Heron sighting, L.A. River

Great Bond Rating News

Moody’s, one of the nation’s top bond-rating firms, has upgraded our Department of Public Works/Bureau of Sanitation's Wastewater System Revenue Bonds to a rating of Aa3. I know bond ratings sound incredibly boring and arcane on the surface, but this is actually terrific news for us. A higher bond rating means lower bond fees paid by the city on the infrastructure investments we make in our future. In their decision, the people at Moody's cited the recently enacted five-year sewer rate increase program, last year’s settlement of the Santa Monica Baykeeper lawsuit, and progress we've made in key capital improvements. They acknowledged that we've shown responsibility and strong management of the debt we carry on our sewer system, and that we've invested widely, with demonstrable improvements in the area of wet-water spills. Here's what it means: Los Angeles is getting the sewer system it paid for and more, and because we've done it right we will be able to do more in the future. See the press release from Public Works (pdf alert).

Monday, May 23, 2005

Pioneer Women: Helen Brown, Jocelyn Geaga-Rosenthal

As part of the annual Pioneer Women celebration organized by the Commission on the Status of Women, I was delighted to honor Jocelyn Geaga-Rosenthal and Helen Brown in council chambers. Jocelyn, a dedicated community activist, is one of the founders of the Historic Filipinotown Improvement Association. She is an UNTAG block captain and is the president of the board of Westlake-Temple Development Corporation. She also runs a community art gallery on Temple Street called Remy's on Temple.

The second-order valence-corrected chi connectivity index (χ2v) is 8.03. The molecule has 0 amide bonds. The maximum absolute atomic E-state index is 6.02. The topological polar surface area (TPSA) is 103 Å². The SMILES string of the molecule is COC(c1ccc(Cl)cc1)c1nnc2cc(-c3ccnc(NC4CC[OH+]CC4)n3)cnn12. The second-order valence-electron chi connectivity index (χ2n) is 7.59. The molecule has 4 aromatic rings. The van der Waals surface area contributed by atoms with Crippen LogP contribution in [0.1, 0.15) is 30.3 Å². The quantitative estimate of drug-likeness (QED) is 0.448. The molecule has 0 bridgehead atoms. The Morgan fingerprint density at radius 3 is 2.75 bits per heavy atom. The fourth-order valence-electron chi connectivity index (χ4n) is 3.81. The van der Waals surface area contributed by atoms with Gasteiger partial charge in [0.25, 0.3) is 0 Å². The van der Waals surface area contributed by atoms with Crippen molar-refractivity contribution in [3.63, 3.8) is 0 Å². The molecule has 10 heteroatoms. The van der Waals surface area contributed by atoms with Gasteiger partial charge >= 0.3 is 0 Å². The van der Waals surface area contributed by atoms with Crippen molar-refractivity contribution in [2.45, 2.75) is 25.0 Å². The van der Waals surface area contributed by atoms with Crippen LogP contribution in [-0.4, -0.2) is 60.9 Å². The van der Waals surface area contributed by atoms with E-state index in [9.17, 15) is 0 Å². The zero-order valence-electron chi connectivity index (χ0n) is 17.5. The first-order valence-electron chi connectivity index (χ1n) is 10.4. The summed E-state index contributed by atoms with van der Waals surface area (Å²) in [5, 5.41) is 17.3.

It was a special treat to have Helen Brown join us in council to celebrate her 90th birthday. Born and raised in the Philippines to parents who were involved in setting up the Filipino educational system under American rule, Helen Brown came to Los Angeles many years ago and founded the Filipino-American Library, now co-located with FASGI (Filipino-American Service Group Incorporated) at 135 N. Parkview. Helen has retired from public affairs so it was a special honor to have her grace us with her presence.

Helen Brown, far left; Jocelyn Geaga-Rosenthal, center holding scroll

Helen Brown, far left; Jocelyn Geaga-Rosenthal, center holding scroll

Oath of office

There were certainly bigger changes swirling through our city government last week. However, with little ado, standing in my office on the fourth floor of City Hall on Friday afternoon, I had the honor of raising my right hand and repeating the oath of office as administered to me by City Clerk Frank Martinez. I inscribed my name in the Oath Book for the second time, and was sworn in to office for my second term of City Councilmember, 13th District, City of Los Angeles, California.

I would like to celebrate with all of you all that we've accomplished together during my first term, and I'd also like to take the opportunity to set our sights on what we can accomplish in another four years. I will hold a public swearing-in ceremony on June 26th, and I hope you can join me. Mark it in your calendar today. As soon as I have a time and location, I'll let you know.

Frank Martinez uphold the Constitution of the United States

Bike To Work Day

Bike To Work Day was terrific this year. In past years, I've joined local bicyclists, other councilmembers and the Los Angeles County Bicycle Coalition to bicycle either to City Hall or to my field office. But, as this year's events showed, bicycling is just one piece of the road-congestion/pollution puzzle. While bicycling is probably the most fun, taking the bus, carpooling and walking all get cars off the road, making it easier for everyone to breathe and get around town. So this year, I bicycled down to the corner of Sunset and Echo Park as usual. Once I was there, I loaded my bike onto a bus (see below) and headed for Good Samaritan Hospital, where, in what I thought was an only-in-LA twist, a group of clergy presided over the Blessing of the Bikes.